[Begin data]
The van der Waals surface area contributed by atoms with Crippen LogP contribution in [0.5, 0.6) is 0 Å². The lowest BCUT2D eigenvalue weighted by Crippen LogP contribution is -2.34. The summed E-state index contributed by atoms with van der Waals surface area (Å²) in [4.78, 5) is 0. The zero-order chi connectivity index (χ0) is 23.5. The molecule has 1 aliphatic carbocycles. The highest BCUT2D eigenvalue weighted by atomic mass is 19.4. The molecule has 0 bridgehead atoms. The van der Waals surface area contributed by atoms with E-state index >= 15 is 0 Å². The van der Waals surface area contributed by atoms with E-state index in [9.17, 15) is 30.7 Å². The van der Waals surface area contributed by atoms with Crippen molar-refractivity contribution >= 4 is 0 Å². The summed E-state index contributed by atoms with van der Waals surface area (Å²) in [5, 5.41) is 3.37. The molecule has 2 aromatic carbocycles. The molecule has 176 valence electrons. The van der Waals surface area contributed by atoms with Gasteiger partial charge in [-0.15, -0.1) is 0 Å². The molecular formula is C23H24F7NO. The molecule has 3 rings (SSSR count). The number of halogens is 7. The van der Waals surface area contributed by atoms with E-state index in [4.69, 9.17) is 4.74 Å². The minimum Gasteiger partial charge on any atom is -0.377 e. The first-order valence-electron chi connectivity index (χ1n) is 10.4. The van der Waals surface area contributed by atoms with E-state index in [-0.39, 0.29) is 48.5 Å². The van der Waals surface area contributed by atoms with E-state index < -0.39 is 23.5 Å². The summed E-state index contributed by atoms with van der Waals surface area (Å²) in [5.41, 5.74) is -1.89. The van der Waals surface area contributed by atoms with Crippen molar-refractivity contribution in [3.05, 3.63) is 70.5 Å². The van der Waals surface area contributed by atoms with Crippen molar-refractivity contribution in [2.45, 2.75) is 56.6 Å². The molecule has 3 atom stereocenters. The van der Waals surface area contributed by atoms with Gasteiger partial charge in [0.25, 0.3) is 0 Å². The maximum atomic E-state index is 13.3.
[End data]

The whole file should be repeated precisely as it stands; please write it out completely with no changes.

The van der Waals surface area contributed by atoms with Crippen LogP contribution in [0.5, 0.6) is 0 Å². The lowest BCUT2D eigenvalue weighted by Crippen LogP contribution is -2.34. The summed E-state index contributed by atoms with van der Waals surface area (Å²) in [4.78, 5) is 0. The zero-order chi connectivity index (χ0) is 23.5. The molecule has 1 aliphatic carbocycles. The highest BCUT2D eigenvalue weighted by atomic mass is 19.4. The molecule has 0 bridgehead atoms. The van der Waals surface area contributed by atoms with E-state index >= 15 is 0 Å². The van der Waals surface area contributed by atoms with E-state index in [9.17, 15) is 30.7 Å². The van der Waals surface area contributed by atoms with Crippen molar-refractivity contribution >= 4 is 0 Å². The summed E-state index contributed by atoms with van der Waals surface area (Å²) in [5, 5.41) is 3.37. The molecule has 2 aromatic carbocycles. The molecule has 176 valence electrons. The van der Waals surface area contributed by atoms with Gasteiger partial charge in [-0.15, -0.1) is 0 Å². The molecular formula is C23H24F7NO. The molecule has 3 rings (SSSR count). The number of halogens is 7. The van der Waals surface area contributed by atoms with E-state index in [4.69, 9.17) is 4.74 Å². The minimum Gasteiger partial charge on any atom is -0.377 e. The first-order valence-electron chi connectivity index (χ1n) is 10.4. The van der Waals surface area contributed by atoms with E-state index in [-0.39, 0.29) is 48.5 Å². The van der Waals surface area contributed by atoms with E-state index < -0.39 is 23.5 Å². The summed E-state index contributed by atoms with van der Waals surface area (Å²) in [5.41, 5.74) is -1.89. The van der Waals surface area contributed by atoms with Crippen molar-refractivity contribution in [3.05, 3.63) is 70.5 Å². The van der Waals surface area contributed by atoms with Crippen molar-refractivity contribution in [2.45, 2.75) is 56.6 Å². The molecule has 3 atom stereocenters. The van der Waals surface area contributed by atoms with Gasteiger partial charge in [0.25, 0.3) is 0 Å². The maximum atomic E-state index is 13.3.